Eat Pray Love's Spiritual Tourism
Elizabeth Gilbert’s search for nirvana in India is a part of a long tradition of misguided Western spiritual tourism in the country, writes author Gita Mehta.
The film based on Elizabeth Gilbert's bestselling book Eat, Pray, Love suggests that spiritual tourism is still alive and that India remains a magnet for such tourism, despite the snares awaiting the naïve seeker, or the irony contained in the title. I mean, aren't these three actions the very essence of the pursuit of happiness? Still, because there's big money in spiritual tourism, we Indians aren't complaining. We are also pursuing happiness, preferably material.
In India we hate to offend, so it is not uncommon for charlatans to dress up as sages and offer platitudes as transcendent knowledge, hoping to reel in rich foreign suckers with proto-ascetic razzamatazz.
The world has been here before. The prime time of spiritual tourism was the '60s and the '70s, when everyone from the Beatles and the Rolling Stones to the crowned heads of Europe followed thousands upon thousands of hopeful young Americans to India seeking enlightenment, while materialistic Indians happily raked in the money. In my book Karma Cola: Marketing the Mystic East, I wrote of that time, "Never before had the Void been pursued with such optimism and such razzle dazzle. Everyone suspected that whatever America wanted, America got. Why not Nirvana?"
Alas, many only got disillusioned because the Indian dream is about endurance, not happiness. We believe in re-incarnation, the cycle of birth and rebirth. So our fondest hope is not for eternal life, but an end to this wheel of existence through eternal death. Similarly, when the seeker asks an Indian master, "What is the answer?” instead of coming up with some profound revelation, the master irritatingly replies, “Who is asking?"
Because of such paradoxes, heavy hitters from the West once issued grave warnings to foreigners determined to find answers in India. Carl Jung maintained he had met many Western seekers who were insulated from India by Western thought processes, adding that if this insulation broke down, India would drive them quite literally mad. Nietzsche wrote that seekers hoping to reach India might find themselves wrecked against infinity. Aldous Huxley, whose book The Doors of Perception made him the guru of all acid-heads, left India in disgust, though he prefaced his writings on India with this quote from Milton, "What is truth? said Jesting Pilate, “And would not stay for an answer."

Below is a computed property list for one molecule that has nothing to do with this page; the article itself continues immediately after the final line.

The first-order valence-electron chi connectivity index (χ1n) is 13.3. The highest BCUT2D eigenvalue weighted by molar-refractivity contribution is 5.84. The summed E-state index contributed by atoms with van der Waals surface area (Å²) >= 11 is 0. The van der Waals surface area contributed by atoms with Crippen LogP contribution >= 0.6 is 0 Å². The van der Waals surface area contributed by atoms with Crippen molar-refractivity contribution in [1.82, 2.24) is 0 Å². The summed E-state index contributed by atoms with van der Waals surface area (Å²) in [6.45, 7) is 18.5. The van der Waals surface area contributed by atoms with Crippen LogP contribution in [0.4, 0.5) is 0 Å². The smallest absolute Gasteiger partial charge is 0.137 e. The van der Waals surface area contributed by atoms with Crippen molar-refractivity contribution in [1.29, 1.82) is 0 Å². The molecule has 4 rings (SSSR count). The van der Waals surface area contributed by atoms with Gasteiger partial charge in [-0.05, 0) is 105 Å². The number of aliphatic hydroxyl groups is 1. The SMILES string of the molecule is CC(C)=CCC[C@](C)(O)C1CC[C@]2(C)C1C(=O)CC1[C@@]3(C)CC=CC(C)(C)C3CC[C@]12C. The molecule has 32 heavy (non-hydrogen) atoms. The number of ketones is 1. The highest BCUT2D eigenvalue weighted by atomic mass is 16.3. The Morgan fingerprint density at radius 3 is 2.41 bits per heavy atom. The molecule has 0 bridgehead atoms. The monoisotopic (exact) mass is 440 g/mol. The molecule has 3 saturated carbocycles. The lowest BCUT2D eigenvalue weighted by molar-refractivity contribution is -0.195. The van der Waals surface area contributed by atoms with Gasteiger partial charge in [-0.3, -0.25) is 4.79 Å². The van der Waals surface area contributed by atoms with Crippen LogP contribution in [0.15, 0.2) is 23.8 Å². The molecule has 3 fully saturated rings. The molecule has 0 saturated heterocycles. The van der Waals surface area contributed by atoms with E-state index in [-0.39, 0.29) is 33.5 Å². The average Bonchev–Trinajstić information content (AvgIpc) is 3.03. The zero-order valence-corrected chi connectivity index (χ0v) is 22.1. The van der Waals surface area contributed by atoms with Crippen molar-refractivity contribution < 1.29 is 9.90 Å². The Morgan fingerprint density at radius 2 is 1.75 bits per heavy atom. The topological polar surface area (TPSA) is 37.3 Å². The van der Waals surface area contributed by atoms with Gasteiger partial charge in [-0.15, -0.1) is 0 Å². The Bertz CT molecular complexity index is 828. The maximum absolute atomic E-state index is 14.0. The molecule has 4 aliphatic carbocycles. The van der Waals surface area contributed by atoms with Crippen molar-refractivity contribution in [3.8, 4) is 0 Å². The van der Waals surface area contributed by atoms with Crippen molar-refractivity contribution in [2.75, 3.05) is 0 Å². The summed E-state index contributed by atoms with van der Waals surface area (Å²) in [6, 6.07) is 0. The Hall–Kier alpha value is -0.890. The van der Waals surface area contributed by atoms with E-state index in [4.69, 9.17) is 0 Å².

Appropriately, Huxley's book is titled Jesting Pilate, and in today's vortex of mass communication and global marketing, the demand is for instant gratification, even in matters of the soul. Like Pilate, seekers want answers to the big questions NOW and, unlike Elizabeth Gilbert, they are not prepared to accept that enlightenment is an arduous, even dangerous, undertaking.
Fortunately, in India we hate to offend, so it is not uncommon for charlatans to dress up as sages and offer platitudes as transcendent knowledge, hoping to reel in rich foreign suckers with proto-ascetic razzamatazz.
So, for those still determined to look for answers in the East, it may be helpful to remember two names India has given herself: Rishi Bhoomi—the Land of the Masters—and Karma Bhoomi—the Land of Experience. You might get lucky and find a real guru, in which case you might leave India enlightened. Or you might get conned and only leave India experienced.
As any Indian could tell you, it all depends on your karma.
Gita Mehta is the author of three works of nonfiction, Karma Cola: Marketing the Mystic East, Snake and Ladders: Glimpses of Modern India, and Eternal Ganesha; and two novels, A River Sutra and Raj. Her books have been translated into 21 languages and been on bestseller lists in Europe, the U.S. and India. She divides her time between New York, London, and New Delhi.